Regulatory Matters: What you should know about new FDA Supply Chain Security regulations

Last week, the European Medicines Agency sent warning letters to healthcare professionals across Europe about falsified and/or tampered vials of Herceptin, Roche’s potent drug for breast cancer. It appears that the vials were stolen in Italy, had their lot numbers modified, and reintroduced into the supply chain.

This is a growing problem, not only in the EU, but in the US as well.
In response to the growing threat of counterfeit, adulterated, stolen and diverted medications entering the pharmaceutical supply chain, the US Food and Drug Administration (FDA) has implemented several important regulations highlighted within the Drug Supply Chain Security Act and the FDA Safety and Innovation Act (FDASIA). Pills

As with any global enterprise, the risks of maintaining supply chain integrity from manufacturing to distribution across international borders are massive. These risks are multiplied when we’re talking about a nearly trillion dollar industry and where a breakdown can mean injury or death. The FDA estimates that 40% of finished drugs and 80% of active ingredient precursors are imported and has defined a rigorous process of inspections with the stated goal of preventing any type of illegal activity within the supply chain.

Title VII of the FDASIA, signed into law in 2012, grants the FDA new authority to address these new challenges and better ensure the safety, effectiveness and quality of drugs imported into the United States. As stated on the FDA’s website,
Implementation of these authorities will significantly advance its globalization and harmonization strategies and support FDA’s ongoing quality-related initiatives. Further, these authorities will allow FDA to collect and analyze data to make risk-informed decisions, advance its risk-based approach to facility oversight, strengthen its partnerships with foreign regulators, and drive safety and quality throughout the supply chain through strengthened tools. At the same time, implementation of Title VII of FDASIA is difficult and complex, and requires not only the development of new regulations, guidances and reports, but also major changes in FDA information systems, processes and policies.”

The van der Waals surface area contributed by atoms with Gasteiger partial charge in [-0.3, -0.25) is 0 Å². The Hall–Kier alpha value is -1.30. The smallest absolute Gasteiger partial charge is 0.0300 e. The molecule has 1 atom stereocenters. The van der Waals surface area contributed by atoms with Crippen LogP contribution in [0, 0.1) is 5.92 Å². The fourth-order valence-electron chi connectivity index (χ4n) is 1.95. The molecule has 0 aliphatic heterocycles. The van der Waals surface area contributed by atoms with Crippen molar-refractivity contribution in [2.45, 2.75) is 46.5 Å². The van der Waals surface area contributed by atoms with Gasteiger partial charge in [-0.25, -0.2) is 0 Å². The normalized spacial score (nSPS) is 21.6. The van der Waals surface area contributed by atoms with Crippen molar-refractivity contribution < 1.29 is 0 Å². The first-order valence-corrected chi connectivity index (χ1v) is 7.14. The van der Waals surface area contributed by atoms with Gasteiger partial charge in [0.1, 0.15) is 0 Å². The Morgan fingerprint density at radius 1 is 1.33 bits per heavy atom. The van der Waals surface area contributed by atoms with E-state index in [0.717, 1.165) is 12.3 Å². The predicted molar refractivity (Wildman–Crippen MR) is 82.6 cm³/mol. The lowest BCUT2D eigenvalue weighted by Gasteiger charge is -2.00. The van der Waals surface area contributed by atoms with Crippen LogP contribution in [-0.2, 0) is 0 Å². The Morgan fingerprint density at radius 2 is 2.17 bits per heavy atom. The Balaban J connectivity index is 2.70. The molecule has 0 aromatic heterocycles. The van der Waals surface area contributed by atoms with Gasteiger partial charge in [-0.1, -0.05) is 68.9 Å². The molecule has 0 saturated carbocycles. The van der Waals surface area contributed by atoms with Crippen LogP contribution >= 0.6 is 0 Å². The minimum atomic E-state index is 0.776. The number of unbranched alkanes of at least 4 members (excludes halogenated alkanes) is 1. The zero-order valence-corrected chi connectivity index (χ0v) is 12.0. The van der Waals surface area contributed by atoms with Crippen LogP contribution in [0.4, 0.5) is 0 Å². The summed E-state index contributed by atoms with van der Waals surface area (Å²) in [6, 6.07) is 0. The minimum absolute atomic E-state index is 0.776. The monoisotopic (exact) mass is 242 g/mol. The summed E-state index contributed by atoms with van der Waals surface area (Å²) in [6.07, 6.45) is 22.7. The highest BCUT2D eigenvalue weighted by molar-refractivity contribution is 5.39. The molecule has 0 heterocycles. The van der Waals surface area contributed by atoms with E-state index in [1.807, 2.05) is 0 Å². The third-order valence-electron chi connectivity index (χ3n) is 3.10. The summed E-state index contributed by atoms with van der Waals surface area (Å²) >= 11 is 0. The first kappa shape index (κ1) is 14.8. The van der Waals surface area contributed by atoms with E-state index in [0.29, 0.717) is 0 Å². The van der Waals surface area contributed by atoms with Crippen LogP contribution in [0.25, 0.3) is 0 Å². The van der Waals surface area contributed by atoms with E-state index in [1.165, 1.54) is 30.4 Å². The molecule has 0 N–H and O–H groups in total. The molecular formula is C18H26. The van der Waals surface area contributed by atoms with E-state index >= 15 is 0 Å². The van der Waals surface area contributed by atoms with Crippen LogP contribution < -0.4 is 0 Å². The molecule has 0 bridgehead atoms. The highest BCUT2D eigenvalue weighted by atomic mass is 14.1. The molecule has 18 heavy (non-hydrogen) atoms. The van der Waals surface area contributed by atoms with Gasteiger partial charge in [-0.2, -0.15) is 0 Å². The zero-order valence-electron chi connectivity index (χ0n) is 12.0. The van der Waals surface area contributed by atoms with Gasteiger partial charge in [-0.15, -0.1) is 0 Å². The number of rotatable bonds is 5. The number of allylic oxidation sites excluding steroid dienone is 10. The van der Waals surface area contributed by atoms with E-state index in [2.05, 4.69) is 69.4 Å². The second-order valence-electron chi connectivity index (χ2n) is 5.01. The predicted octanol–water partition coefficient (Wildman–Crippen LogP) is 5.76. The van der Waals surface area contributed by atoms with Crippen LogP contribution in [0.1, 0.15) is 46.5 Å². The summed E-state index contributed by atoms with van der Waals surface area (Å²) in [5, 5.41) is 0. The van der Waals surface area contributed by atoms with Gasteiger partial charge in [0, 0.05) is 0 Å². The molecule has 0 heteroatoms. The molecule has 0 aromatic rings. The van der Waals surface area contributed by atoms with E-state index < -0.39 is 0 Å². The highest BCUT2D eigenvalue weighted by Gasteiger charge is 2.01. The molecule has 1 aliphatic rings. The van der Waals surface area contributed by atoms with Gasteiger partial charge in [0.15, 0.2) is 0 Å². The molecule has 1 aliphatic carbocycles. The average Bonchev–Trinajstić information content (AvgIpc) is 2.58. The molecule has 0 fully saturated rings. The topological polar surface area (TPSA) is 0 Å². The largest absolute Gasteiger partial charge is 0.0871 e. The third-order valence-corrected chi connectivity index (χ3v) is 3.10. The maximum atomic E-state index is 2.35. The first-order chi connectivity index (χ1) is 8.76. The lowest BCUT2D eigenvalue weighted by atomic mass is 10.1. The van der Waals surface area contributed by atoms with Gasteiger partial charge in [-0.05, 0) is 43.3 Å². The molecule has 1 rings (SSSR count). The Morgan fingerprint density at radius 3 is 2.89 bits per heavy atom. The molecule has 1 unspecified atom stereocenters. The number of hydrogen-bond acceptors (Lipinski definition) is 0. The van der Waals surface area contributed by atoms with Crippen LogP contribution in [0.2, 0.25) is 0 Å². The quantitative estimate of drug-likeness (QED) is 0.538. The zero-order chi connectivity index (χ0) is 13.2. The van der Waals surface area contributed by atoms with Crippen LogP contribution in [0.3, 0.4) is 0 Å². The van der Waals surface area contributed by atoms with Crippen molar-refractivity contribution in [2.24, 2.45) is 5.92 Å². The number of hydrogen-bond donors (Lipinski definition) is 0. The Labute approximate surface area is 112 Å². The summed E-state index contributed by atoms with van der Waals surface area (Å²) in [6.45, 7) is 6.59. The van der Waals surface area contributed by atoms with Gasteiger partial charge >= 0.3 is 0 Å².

Pharmaceutical companies and API manufacturers will need to become familiar with these regulations and determine how to leverage existing or implement new technologies to interface with the FDA. These include registration and listing of all drug/excipient manufacturers and importers. One critical aspect of Title VII is outlined in Section 706 which speaks to the types of records required by the FDA and timelines to produce the records prior to an inspection or audit.
Having a robust document and records management and recovery strategy has always been important, but under these new guidelines,
getting the right information quickly to the FDA is essential to prevent delays in manufacturing or distribution.

With over 300 life science implementations, OpenText has long provided validated ECM solutions for pharmaceutical records and process management, and through its tight integration with SAP, ensure compliance with current and emerging FDA and EMA regulations.

In the next Regulatory Matters, I’ll go into more detail about the Drug Supply Chain Security Act, which outlines critical steps to build an electronic, interoperable system to identify and trace certain prescription drugs as they are distributed in the United States, also known as “Track and Trace.” In the meantime, feel free to contact me if you have any questions on how an Enterprise Information Management strategy can increase efficiency and innovation at your organization, while maintaining regulatory compliance. I will also be at the Gartner Supply Chain Executive Conference, May 20-22 in Phoenix, so if you’re in the area stop by the OpenText booth and say hello!

About Jaleel Shujath

Jaleel Shujath
Jaleel is an Industry Strategist in Life Sciences for OpenText, based near Washington DC.

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